Another issue is whether PH-GFP can detect all neuronal pools of PIP2. For example, PIP2 could be binding to other proteins, rendering it unavailable to PH-GFP. Thus, the lack of detectable PH-GFP labeling of synaptic vesicles in quiescent neurons cannot be necessarily interpreted as a lack of PIP2. However, this observation indicates the lack of an easily accessible pool of PIP2 on synaptic vesicles, i.e., if PIP2 is present there, it is masked by binding to other proteins and is not readily available for other interactions. Taking all these considerations into account, we believe that in the present system PH-GFP is an excellent probe for visualizing the dynamics of the accessible pool of PIP2, i.e., the “active” PIP2 available, for example, as a substrate for PLC and other enzymes or as a recruiter of proteins involved in endocytosis. Keeping these methodological issues in mind, in the Discussion we will refer to the PH-GFP fluorescence as the PIP2 signal for the sake of clarity.

Dynamics of presynaptic PIP2

Confocal imaging of PIP2, as labeled with PH-GFP, revealed the specific localization and dynamics of this phospholipid in live hippocampal neurons. In resting neurons, the PIP2 signal was concentrated on the plasma membrane. However, electrical stimulation triggered a series of events affecting both the distribution and the intensity of the PIP2 signal in the presynaptic bouton. Immediately after the onset of stimulation, the PIP2 signal of the plasma membrane decreased significantly and this event depended on the activation of PLC. In vitro and in situ studies have shown that PLC can be activated by Ca2+ (for review see Eberhard and Holz, 1988) and that among all PLC isoforms, PLC-δ, which binds to the plasma membrane PIP2 through its PH domain, is the most sensitive to Ca2+ (for review see Rhee et al., 2000). Therefore, an increase in the Ca2+ concentration within the firing presynaptic bouton might activate PLC-δ and lead to the hydrolysis of the plasma membrane PIP2 to diacylglycerol and IP3, thus resulting in a decreased PIP2 concentration on the plasma membrane and also triggering a series of second messenger cascades.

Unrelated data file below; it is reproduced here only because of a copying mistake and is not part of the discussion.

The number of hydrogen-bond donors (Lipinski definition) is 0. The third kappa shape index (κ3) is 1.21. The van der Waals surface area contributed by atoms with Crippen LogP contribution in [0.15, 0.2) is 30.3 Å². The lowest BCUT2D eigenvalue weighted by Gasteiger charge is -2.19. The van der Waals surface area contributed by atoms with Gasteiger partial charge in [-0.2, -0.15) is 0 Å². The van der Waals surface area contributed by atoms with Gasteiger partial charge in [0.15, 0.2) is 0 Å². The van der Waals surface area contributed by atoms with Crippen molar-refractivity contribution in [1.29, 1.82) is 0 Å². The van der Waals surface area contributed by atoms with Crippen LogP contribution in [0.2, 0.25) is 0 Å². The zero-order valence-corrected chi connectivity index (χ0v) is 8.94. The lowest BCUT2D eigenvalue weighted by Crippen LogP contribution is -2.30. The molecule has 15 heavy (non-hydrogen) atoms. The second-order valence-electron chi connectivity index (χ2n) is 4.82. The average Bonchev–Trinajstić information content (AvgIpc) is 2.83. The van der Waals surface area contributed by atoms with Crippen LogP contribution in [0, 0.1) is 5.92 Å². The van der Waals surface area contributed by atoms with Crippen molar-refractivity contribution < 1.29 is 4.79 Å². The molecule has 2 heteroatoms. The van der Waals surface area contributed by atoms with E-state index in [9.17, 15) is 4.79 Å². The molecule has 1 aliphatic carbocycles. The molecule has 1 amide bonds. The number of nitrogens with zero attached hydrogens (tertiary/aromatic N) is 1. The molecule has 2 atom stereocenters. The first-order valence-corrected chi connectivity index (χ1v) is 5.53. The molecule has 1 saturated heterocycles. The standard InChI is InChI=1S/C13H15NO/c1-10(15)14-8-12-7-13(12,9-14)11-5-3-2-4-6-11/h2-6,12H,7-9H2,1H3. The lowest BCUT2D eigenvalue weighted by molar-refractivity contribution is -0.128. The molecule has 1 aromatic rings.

Within seconds after the beginning of stimulation there was, in addition to a decrease in the plasma membrane PIP2 signal, a substantial increase of the signal in the cytoplasmic domain of boutons. This increase was correlated, albeit weakly, to the number of recycling vesicles and most probably was also influenced by the different molecular composition and history of synapses. Further investigation into the possible mechanisms of this event revealed that it depended on the activation of NMDA receptors and a retrograde action of NO. Indeed, we observed an excellent correlation between the presence of NMDA receptors at the postsynaptic side of the synaptic junction and the increase in PIP2 signal at the presynaptic site.

A more difficult question to answer at the present moment is how NO affects PIP2 concentration. Our experiments show that synthesis of new PIP2 is required; however, keeping in mind that there is a constant turnover of PIP2 at the active synapse (Stenmark, 2000), both increasing the rate of its production and slowing the rate of its hydrolysis will result in an overall increase of its concentration. A major target of NO in the brain is guanylyl cyclase, responsible for the production of cGMP, which, on its turn, can participate in channel gating and in the regulation of numerous enzymes, such as protein kinases, phosphodiesterases, and ADP ribosyl cyclase (for review see Garthwaite and Boulton, 1995). One documented link between NO and PIP2 is the negative modulation of PIP2 hydrolysis, possibly achieved by a cGMP-dependent protein kinase I acting at the level of PLC (Clementi et al., 1995). By blocking PIP2 hydrolysis, NO would cause an increase in PIP2 concentration as observed in this study. Taking into account the relatively long chain of events needed for this effect to take place, this would allow sufficient time for the above-described PLC hydrolysis of plasma membrane PIP2 first to occur. Alternatively, presynaptic PIP2 concentration might increase if NO were to stimulate the production of new PIP2. The main pathway of PIP2 synthesis in cells appears to be through PI(4)P. Two families of enzymes are involved in this process: PI-4 kinases, which phosphorylate phosphatidylinositol on the D-4 position of the inositol ring to produce PI(4)P, and phosphatidylinositol 4–phosphate-5 kinases, which phosphorylate PI(4)P to PI(4,5P)2 (Tolias and Carpenter, 2000). In the present study, blocking of PI-4 kinases by PAO prevents the increase in PIP2 in response to synaptic activity, suggesting that this is the main pathway for PIP2 synthesis in presynaptic boutons. It is unknown whether NO stimulates either enzyme in the pathway.